Bag tensioning assembly 12 includes an elongated arm member 14 having spaced long'tudinally extending sides 16 and 18. A notch 20 extends transversely inwardly from side 16 adjacent one end 17 of member 14. Adjacent the other end 19 of member 14, a lug portion 22 depends transversely downwardly from side 18. An elongated bag carrying strap 24 has one end 21 thereof pivotally connected to lug portion 22 at strap pivot point 26 in any suitable manner, for example aligned transverse bores through strap 24 and lug portion 22 within which a known cotter pin assembly 28 is received. Strap pivot point 26 is located transversely downwardly from side 18.

Bag tensioning assembly 12 is located upwardly from bags 10 when such assembly is operatively positioned within a bag house. As viewed in FIG. 2 such operative positioning results in sides 16 and 18 being, respectively, the uppermost and lowermost surfaces of arm member 14. Assembly 12 is carried by a bag house structural member 30 which is pivotally secured to arm member 14 at tensioning assembly pivot point 32. Assembly pivot point 32 is axially intermediate arm end 17 and strap pivot point 26 and transversely intermediate sides 16 and 18. The above discussed pivotal connection can be achieved in any suitable manner for example a support lug 34 depends downwardly from the bottom flange of structural member 30 and aligned transverse bores extend through lug 34 and arm member 14 at assembly pivot point 32 within which a known cotter pin assembly 36 is received.

The tensioning assembly 12 is intended to be suitably connected to one or more bags 10 to maintain such bags 10 in tension throughout a wide range of dust accurnulation thereon. As shown in FIGS. 1 and 2 each tensioning assembly supports two bags 10, two such bags 10 being supported by a single tensioning assembly 12 being generally indicated as bag assembly 38. Bag assembly 38 comprises two bags 10 having the lower ends thereof shown as being suitably fixed to a shelf 40 of a bag house and having collar members 42 fixedly secured at the respective upper ends thereof. An elongated structural member, shown as pipe 44, extends transversely between collar members 42 and has the'respective ends thereof suitably secured to members 42. A lug member 46 is fixedly secured to member 44 on the vertical axis through the center of gravity 50 of assembly 38 and lug 44 extends upwardly from member 44 along the bag assembly vertical axis through the center of gravity 50.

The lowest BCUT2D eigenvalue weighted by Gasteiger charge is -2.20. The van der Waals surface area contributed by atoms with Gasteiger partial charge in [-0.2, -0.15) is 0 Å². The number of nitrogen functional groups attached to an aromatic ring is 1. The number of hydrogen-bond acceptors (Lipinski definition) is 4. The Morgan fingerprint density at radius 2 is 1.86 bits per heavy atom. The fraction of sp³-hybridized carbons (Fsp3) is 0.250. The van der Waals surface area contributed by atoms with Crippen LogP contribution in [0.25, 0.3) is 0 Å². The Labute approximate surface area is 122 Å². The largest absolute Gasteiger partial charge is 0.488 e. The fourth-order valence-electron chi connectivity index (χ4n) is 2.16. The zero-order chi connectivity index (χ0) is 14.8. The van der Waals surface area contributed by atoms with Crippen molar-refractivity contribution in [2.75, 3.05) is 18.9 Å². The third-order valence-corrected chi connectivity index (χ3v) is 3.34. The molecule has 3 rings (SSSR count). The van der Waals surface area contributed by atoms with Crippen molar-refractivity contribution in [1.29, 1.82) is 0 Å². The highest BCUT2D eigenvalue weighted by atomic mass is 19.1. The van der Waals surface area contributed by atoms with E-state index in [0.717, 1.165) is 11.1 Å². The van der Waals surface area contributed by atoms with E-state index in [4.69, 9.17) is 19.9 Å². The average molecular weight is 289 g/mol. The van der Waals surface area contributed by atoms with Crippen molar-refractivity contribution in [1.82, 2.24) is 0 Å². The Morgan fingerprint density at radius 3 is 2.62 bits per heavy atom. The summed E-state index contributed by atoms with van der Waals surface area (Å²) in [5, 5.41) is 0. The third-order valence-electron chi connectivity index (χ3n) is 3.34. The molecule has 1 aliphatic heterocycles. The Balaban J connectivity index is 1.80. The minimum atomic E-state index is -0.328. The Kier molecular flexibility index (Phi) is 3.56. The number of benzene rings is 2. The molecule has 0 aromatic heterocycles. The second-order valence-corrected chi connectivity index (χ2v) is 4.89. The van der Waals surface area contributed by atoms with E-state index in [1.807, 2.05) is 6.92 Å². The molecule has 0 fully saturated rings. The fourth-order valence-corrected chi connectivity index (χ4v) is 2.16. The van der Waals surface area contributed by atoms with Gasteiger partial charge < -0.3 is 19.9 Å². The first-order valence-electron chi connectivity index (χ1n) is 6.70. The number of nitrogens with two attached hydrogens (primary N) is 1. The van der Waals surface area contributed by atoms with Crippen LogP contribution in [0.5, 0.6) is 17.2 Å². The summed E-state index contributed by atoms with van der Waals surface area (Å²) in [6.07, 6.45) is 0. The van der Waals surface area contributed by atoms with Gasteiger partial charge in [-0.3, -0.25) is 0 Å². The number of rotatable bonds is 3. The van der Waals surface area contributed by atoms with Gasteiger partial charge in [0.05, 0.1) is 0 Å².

With a tensioning assembly 12 pivotally secured to structural member 30 as described hereinbefore the end portion 39 of strap 34 opposite end 26 is secured to lug 46 in any suitable manner. A weight 52 having an upper handle portion 54 thereof is hung from arm member 14 by the insertion of handle portion 54 over end 17 and the seating thereof in notch 20.

The magnitude of weight 52 is determined by summing the moments about tensioning assembly pivot point 32 and determining what weight is necessary for the sum of such moments to equal zero when the upper side 16 of lever arm 14 is horizontal with respect to the bag house within which tensioning assembly 12 is contained. To clarify the above discussion, reference is made to FIG. 4 wherein at the initial position T of arm member 14, the horizontal distance from notch 20 to pivot point 32 is designated A, the horizontal distance from strap pivot point 26 to point 32 is designated B and the weight of weight 42 and assembly 38 are respectively designated C and D. A summation of the moments about pivot point 32 yields:

and solving for the magnitude C of weight 52 gives the resultant equation:

As particulate laden gas passes through the bag house, particulate matter therefrom is deposited upon the surfaces of bags and accordingly the total weight of bag assembly 38 increases therefore resulting in a rotation of arm member 14 about pivot point 32 until equilibrium conditions are again established. Such a rotation of arm member 14 and subsequent equilibrium position is shown in FIG. 4 at position U wherein the sum of the moments about pivot point 32 now yields:

where A the horizontal distance between notch and pivot point 32;

B the horizontal distance between pivot point 32 and pivot point 26'; and

D D plus the additional weight of particulate matter accumulated on bag assembly 38.

As additional particulate matter accumulates on the bags 10 the arm member 14 will continue rotating in a manner as described above until the eventual collapse of the bags 1i) supported by the assembly 12 or until further rotation thereof is prohibited by a stop means as for example, member 14 can rotate until side 16 thereof contacts the bottom flange of structural member 30. Preferably arm 14 will be stopped from rotation prior to the collapse of bags 10 to avoid excessive folding of the bag fabric which would result in shortened bag life.